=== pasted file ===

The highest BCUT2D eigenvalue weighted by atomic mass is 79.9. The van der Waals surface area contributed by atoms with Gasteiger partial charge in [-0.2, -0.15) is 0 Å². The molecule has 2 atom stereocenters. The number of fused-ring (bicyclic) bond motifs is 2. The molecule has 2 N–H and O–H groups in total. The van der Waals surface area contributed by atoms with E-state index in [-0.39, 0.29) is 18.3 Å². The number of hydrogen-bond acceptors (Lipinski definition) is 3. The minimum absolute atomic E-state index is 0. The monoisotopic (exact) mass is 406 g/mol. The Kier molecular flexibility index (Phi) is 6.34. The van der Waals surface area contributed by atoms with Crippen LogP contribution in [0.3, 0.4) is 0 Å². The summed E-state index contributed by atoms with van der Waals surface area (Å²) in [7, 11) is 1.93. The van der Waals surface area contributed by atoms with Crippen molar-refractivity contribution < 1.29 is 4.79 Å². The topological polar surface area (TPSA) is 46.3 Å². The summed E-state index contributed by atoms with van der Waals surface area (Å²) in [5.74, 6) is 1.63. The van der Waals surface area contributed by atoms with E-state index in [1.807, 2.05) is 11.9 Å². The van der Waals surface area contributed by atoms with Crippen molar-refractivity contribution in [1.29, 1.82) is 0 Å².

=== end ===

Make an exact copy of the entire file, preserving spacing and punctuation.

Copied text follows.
The highest BCUT2D eigenvalue weighted by atomic mass is 79.9. The van der Waals surface area contributed by atoms with Gasteiger partial charge in [-0.2, -0.15) is 0 Å². The molecule has 2 atom stereocenters. The number of fused-ring (bicyclic) bond motifs is 2. The molecule has 2 N–H and O–H groups in total. The van der Waals surface area contributed by atoms with E-state index in [-0.39, 0.29) is 18.3 Å². The number of hydrogen-bond acceptors (Lipinski definition) is 3. The minimum absolute atomic E-state index is 0. The monoisotopic (exact) mass is 406 g/mol. The Kier molecular flexibility index (Phi) is 6.34. The van der Waals surface area contributed by atoms with Crippen LogP contribution in [0.3, 0.4) is 0 Å². The summed E-state index contributed by atoms with van der Waals surface area (Å²) in [7, 11) is 1.93. The van der Waals surface area contributed by atoms with Crippen molar-refractivity contribution < 1.29 is 4.79 Å². The topological polar surface area (TPSA) is 46.3 Å². The summed E-state index contributed by atoms with van der Waals surface area (Å²) in [5.74, 6) is 1.63. The van der Waals surface area contributed by atoms with E-state index in [1.807, 2.05) is 11.9 Å². The van der Waals surface area contributed by atoms with Crippen molar-refractivity contribution in [1.29, 1.82) is 0 Å².